1. Please redirect your frustration. He’s not just tell us consumers the current situation is stuck to make us feel bad. He’s warning the content providers and the pipeline bosses. I hope they cooperate or get thrown under the financial bus when we finally get unstuck.

  3. Maybe not the 1970’s, but certainly the 1990’s. Every time I use the cable box interface, I am reminded of using TiVo, back when it was cutting edge tech. That was in the 1990’s, and TiVo did it better back then, compared to the horrid interface on current cable boxes.

    Instead of creating an alternative to Cable TV, Apple should instead partner with the cable providers. It would be a repeat of the iPhone strategy…

    1. Have you used the X1 or seen the X2? They’re much better than TiVo was (and still is) and include things like voice recognition. It’s still not what it could be, but to say that the box itself is stuck in the 90s is really an exaggeration.

      1. Next one is a joke. The hardware is horrible I’ve never had so many problems in my life. I escalated to Comcast and that was an absolute joke they never even returned my call after the first initial call. That tells me not as any surprise that they don’t know what they’re doing. Comcast the service and the people are a disgrace.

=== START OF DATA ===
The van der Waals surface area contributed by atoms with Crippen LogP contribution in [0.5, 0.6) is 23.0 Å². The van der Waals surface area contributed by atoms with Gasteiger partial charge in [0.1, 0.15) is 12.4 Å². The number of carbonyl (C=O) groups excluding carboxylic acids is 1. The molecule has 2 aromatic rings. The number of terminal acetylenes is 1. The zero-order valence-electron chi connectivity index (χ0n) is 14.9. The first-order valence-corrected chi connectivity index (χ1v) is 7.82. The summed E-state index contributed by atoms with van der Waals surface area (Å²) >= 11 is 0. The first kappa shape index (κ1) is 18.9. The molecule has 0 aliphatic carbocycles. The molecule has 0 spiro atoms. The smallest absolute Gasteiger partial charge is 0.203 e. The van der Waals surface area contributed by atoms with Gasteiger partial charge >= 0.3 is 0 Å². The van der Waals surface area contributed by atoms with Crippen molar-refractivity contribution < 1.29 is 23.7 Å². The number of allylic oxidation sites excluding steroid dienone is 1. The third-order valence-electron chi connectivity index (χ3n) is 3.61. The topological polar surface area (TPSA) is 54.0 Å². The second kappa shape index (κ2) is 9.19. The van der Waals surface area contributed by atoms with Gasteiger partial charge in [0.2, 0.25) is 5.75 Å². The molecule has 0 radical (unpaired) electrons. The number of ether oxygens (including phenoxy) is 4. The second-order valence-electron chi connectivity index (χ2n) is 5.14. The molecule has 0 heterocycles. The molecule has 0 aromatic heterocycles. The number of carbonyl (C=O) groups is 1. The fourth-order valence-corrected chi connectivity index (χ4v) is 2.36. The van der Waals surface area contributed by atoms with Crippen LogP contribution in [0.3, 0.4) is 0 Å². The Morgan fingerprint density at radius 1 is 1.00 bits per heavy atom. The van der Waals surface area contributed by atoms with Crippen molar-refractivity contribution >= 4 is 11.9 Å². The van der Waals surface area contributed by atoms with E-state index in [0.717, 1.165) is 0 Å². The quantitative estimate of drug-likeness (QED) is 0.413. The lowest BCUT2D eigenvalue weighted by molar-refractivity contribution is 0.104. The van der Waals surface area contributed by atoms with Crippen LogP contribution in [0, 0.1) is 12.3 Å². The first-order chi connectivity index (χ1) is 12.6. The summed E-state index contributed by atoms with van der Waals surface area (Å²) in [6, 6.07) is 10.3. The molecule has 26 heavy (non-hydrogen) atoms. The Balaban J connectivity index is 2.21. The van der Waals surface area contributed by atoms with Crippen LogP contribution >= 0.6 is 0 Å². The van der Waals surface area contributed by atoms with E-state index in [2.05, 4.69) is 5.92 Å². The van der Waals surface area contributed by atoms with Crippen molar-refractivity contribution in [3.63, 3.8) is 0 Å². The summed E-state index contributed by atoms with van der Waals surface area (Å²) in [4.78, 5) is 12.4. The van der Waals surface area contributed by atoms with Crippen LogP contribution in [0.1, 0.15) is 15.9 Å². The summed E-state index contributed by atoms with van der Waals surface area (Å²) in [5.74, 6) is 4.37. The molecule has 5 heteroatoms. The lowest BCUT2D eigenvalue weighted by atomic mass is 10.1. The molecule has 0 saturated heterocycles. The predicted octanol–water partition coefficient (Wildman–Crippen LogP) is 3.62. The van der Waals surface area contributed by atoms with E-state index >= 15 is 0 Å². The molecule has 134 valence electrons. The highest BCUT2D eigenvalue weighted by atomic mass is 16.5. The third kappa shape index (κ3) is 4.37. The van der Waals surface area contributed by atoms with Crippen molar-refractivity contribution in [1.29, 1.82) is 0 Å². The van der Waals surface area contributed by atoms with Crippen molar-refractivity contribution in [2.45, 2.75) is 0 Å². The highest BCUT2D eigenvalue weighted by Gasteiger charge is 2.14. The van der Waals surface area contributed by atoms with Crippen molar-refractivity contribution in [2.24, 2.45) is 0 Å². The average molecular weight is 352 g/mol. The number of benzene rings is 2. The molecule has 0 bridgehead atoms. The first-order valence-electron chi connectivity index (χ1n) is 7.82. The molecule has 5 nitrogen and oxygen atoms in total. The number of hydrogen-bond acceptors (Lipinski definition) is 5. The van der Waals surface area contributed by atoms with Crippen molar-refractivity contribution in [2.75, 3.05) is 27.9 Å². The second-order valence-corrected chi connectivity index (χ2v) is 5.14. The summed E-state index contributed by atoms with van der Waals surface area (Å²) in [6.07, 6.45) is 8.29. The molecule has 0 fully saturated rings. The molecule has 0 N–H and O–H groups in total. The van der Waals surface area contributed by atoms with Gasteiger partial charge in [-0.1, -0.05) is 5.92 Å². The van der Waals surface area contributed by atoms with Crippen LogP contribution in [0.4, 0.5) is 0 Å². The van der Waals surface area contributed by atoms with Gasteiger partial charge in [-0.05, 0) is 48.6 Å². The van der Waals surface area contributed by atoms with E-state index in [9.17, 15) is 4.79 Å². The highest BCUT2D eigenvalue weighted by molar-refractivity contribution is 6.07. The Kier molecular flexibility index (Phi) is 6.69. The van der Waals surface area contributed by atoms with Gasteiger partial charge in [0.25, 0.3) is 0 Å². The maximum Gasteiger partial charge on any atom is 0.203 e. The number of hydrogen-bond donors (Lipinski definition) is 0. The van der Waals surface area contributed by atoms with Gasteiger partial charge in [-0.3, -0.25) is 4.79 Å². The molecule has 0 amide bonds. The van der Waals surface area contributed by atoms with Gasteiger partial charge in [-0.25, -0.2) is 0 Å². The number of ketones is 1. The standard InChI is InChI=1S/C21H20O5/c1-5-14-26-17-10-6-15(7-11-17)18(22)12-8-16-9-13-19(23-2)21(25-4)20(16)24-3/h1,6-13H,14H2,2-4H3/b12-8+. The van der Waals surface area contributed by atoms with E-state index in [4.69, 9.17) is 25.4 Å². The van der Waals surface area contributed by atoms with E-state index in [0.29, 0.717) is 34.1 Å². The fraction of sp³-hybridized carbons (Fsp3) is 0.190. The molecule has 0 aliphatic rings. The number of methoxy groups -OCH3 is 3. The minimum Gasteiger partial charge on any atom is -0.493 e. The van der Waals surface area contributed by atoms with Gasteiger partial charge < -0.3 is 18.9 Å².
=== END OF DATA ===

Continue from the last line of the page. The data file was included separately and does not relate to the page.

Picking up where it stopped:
2. I recently got a replacement for my cable box, because the old one broke. Sadly, the interface was identical. The only improvement was that the DVR in the new replacement had higher capacity.

        1. But was this the X1 or X2??? If you’re complaining about an old cable box from the 90s, then that’s like saying phones are stuck in the 90s because you’re still using a StarTac.

          1. I don’t know what “X1” or “X2” is… It’s the box that the cable company provides to me. And was brand new, in a new box.

            That’s my point… The standard cable box that they provide to their customers right now (or a few months ago in my case), that is NOT made in the 1990s (although it may have been DESIGNED in the 1990s), is archaic.